master crispin ?" “ Faith, I like these homely “ I have no objection to try epitaphs,” said the dean, “ do my luck with you, reverend sir, write me a copy, master crispin, you shall see if I am a city hunx. and I will give you a scull and Do you never court the muses ?" cross-bones out of my collec- “ Sign yourself with the tion. And how do you contrive cross,” said the dean. to drive on this scribbling harle- “ 'Tis not my custom,” replied quinade?" said the dean, “ I the bookseller. should like to have a list of all Nor mine to confess," said the tricks you and your roguish the dean, so, master crispin, muse have played off ; have you now we are quits." spoiled much paper ?" Pretty “ You may think me bold, well for that, your reverence, your reverence," said crispin, answered crispin, “ what I have « but I was never more mislacked in wit, I have made up in taken if you be not a poet and quantity. Sir, I have spun out no mean one neither; you have as much as would take-aye, as

all the lines in your face,” eyewould take, let me see-verily, ing the dean very archly. The

From an old monument in St. Giles's, Cripplegate, set up in memory of Charles Langley, an ale-brewer, in 1601. He was great, great uncle of the old captain, on the mother's side.

+ Of the few objects that remind one of old times, is a wherry-load of fellowship, porters, crossing to and from their work, about this spot. « I'd be sworn," said Caleb Whiteford, “ either that these men live to the age of the patriarchs, or else hat, coat, waistcoat, breeches, buckles, shoes, shovel, and measure, were heirlooms with the quaker-looking fraternity."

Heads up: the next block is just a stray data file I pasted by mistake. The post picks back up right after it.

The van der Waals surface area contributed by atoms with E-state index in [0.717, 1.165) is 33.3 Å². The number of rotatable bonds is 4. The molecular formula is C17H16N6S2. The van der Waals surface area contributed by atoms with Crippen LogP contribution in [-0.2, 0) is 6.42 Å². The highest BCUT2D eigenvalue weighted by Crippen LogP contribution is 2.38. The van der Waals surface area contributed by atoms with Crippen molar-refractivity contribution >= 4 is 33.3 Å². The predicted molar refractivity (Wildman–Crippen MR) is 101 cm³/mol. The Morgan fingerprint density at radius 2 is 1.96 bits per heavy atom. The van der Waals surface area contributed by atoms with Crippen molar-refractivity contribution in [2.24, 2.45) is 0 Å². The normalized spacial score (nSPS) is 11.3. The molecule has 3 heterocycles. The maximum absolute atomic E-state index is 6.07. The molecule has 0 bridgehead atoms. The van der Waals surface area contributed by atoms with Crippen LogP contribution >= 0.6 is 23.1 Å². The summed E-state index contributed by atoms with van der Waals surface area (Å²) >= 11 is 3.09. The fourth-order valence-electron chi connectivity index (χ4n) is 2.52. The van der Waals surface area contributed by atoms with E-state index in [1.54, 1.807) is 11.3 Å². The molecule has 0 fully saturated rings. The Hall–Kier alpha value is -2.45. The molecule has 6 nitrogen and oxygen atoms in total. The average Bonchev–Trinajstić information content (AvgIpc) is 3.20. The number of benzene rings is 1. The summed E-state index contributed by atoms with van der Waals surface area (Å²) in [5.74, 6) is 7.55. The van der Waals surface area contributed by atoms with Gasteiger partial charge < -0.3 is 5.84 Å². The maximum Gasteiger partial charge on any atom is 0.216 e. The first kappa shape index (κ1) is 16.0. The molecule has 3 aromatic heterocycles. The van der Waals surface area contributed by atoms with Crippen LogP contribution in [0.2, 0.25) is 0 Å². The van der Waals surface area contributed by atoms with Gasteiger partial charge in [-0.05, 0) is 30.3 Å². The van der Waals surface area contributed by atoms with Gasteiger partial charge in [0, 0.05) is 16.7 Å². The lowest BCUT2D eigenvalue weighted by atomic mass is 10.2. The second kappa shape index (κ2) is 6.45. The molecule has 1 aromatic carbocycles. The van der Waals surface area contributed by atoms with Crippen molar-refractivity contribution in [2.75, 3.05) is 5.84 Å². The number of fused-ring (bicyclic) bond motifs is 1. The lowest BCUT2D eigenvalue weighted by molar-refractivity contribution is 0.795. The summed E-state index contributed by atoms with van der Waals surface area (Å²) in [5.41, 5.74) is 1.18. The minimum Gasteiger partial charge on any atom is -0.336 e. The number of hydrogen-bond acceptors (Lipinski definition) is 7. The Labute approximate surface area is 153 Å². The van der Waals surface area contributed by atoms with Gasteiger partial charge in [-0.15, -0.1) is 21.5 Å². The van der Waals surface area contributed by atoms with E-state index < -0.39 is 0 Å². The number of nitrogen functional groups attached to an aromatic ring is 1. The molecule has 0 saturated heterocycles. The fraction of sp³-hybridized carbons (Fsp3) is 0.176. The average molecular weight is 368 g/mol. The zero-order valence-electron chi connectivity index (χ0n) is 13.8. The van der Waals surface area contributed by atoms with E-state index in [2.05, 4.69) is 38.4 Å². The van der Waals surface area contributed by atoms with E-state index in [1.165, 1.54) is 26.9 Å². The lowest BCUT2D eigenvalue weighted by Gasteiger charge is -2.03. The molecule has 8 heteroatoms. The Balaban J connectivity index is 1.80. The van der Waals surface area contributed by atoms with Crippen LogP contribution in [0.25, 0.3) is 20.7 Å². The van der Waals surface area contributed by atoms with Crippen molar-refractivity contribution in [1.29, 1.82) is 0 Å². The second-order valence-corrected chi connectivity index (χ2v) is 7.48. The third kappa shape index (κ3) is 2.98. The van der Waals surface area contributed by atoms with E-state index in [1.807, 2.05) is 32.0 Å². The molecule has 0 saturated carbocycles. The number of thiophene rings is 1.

of me.

dean laughed, “O crispin ! cris- dwelling another time,” “Oh! pin !"* said he, “that name sa- Oh! what you have found me vours of the craft; t are you a out, then, master crispin. Well, cordwainer, | man?"

my

honest cordwainer, the fates “ Yes, by birth, not by servi- have decreed, I suppose, being tude, your reverence—and now both of the same craft, that we I perceive you are skilled in the should know each other; you calling, and want to make a pump are a merry sole, and perchance

I may call and chat with you « Good,” said the dean, another day. But you must not (caught in the punning snare), talk of this; mind, silence is the “ but what boots it that you and word !” I stand idling here.”

- Your « This is a favour I could never most humble and respectful ser- expect,” said the delighted crisvant to command, said the pin, O’ds my life, I'd have lively bookseller, lowly bowing, gone barefooted all the way to “ I perceive, you can endure a the Holy-land for such a meetpun for all your sacred cloth. ings : I hope, reverend sir, you'll There's the parson of St. Savi- pardon my boldness, but I our's, I've lost his favour, by am amazing proud of such a committing that peccadillo one guest." day when he walked into my “ Well, well ! as one of the shop." “ More fool he," said craft, I'll be bound you can keep the dean, « what, he waxed a secret, crispin.” The bookseller wrath, did he, master crispin bowed. “ So can I, said the dean, cordwainer.” “ Yes, sir,” an- “ so mind, our motto is silence, swered the bookseller, “ if he and I have an affair that you can had half the learning of the assist me in. Did you ever hear dean of St. Patrick, or a quarter of the learned wights at Butof his tolerance, or a tythe of ton's?" “ Yes, your reverence," his wit, he would not excommu- “Well, then, let's to business, nicate for such a small sin.” Dr. now the lodge is tiled in. You Swift, smiled. Why, what are a free mason, I suppose, brodo you know of him, man ?" ther crispin." No, sir."

Enough to know his rever- “ What ! a gormagon?"$ “ No, ence again, if he should ever be sir.” “Why what the deuce art pleased to honour my humble then ? aye, man! are you one of